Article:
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Healthy New Year: Coping with Change

‘A change is as good as a rest’, as the old saying goes. But, when changes are suddenly thrust upon you, it’s quite a different story.

The beginning of 2021 came with big changes; the new lockdown announcement meaning the plans a lot of us had for our Early Years returning to their setting were completely disrupted after just one day. The stress that this can cause can’t be ignored, with copious amounts of preparation now going to waste, and the immediate need for new plans putting so much pressure on EY practitioners.

Photo by Alexas Fotos from Pexels

So, how do you cope with change?

Studies have shown that long-term stress can impact your body and immune system, making you more susceptible to stomach ulcers, heart disease and viral infections. When you can’t remove the cause of the stress, focus on taking care of yourself and making sure your body has the nutrition it needs to keep you as healthy as possible. Make sure you eat your veggies to ensure you have all the vitamins needed (as well as setting an excellent example for your children!) and focus on meals you enjoy that will fill you up and provide the energy you need, while avoiding anything too spicy, acidic or high in fat, to reduce the physical effects of stress as much as possible.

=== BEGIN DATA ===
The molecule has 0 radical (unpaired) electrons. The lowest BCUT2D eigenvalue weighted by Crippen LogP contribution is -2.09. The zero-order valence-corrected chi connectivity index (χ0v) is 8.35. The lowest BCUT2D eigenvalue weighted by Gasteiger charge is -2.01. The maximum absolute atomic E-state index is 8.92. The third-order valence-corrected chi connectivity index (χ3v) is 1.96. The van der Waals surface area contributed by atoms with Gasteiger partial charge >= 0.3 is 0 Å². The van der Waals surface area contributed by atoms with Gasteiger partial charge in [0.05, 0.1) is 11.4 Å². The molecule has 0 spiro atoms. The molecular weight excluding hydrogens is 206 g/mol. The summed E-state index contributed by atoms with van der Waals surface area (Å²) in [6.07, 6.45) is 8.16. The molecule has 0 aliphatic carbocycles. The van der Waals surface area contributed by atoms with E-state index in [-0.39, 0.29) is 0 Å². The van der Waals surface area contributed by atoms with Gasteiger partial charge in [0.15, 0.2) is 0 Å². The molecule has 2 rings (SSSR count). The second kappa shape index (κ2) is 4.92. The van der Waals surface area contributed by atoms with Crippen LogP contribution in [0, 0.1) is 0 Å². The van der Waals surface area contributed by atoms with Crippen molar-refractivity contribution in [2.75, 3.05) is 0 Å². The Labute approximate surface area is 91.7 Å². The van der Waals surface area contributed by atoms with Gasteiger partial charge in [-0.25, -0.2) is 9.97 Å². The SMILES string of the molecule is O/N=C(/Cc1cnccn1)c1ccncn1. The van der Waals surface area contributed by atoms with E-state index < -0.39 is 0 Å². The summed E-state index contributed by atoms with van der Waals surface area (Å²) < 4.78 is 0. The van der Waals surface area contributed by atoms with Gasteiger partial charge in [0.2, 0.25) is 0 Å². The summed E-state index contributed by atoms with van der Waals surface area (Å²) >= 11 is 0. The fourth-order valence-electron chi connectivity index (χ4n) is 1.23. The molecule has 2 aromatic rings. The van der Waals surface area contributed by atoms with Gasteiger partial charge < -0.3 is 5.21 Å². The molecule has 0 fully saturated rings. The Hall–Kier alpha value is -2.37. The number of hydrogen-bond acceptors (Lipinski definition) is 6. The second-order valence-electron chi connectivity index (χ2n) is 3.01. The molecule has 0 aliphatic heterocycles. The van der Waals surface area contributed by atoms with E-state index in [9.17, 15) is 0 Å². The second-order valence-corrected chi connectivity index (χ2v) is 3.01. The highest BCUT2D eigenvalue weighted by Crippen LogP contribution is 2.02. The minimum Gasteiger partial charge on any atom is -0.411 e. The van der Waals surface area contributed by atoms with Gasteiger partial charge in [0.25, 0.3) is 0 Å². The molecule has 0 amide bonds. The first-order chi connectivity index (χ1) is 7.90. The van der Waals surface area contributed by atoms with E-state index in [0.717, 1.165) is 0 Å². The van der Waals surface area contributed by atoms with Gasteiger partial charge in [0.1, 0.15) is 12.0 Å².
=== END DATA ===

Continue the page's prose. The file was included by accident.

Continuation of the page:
Evaluating your situation can help you take stock and avoid becoming overwhelmed. It’s very easy to only see the bad things happening and panic but, in the midst of change, taking regular time to think through both the good and bad elements could really help your mood. While it may not reduce the difficulties of changing to another lockdown, thinking through (or even writing down) what is happening around you can help remind you of the friends, support networks and joyful moments still in your life. Making sure you focus on the good and not just the bad can reduce stress and help you feel less overwhelmed.

Change will also make you tired, especially in the current situation when you’ve done work already just to have your plans become redundant almost overnight. If you’re feeling weary, allow space for that. Try to accept that physical, mental and emotional fatigue are all part of stressful situations and, sometimes, powering through may be less productive than you think. While it can be hard to switch your brain off, try to get as much sleep as you can so you don’t burn out.

Finally, don’t be afraid to say that you’re struggling. While it may not change anything externally, just talking with others about finding change difficult can lift your mood, and knowing that others are in the same boat will ensure you don’t feel like you’re dealing with this alone.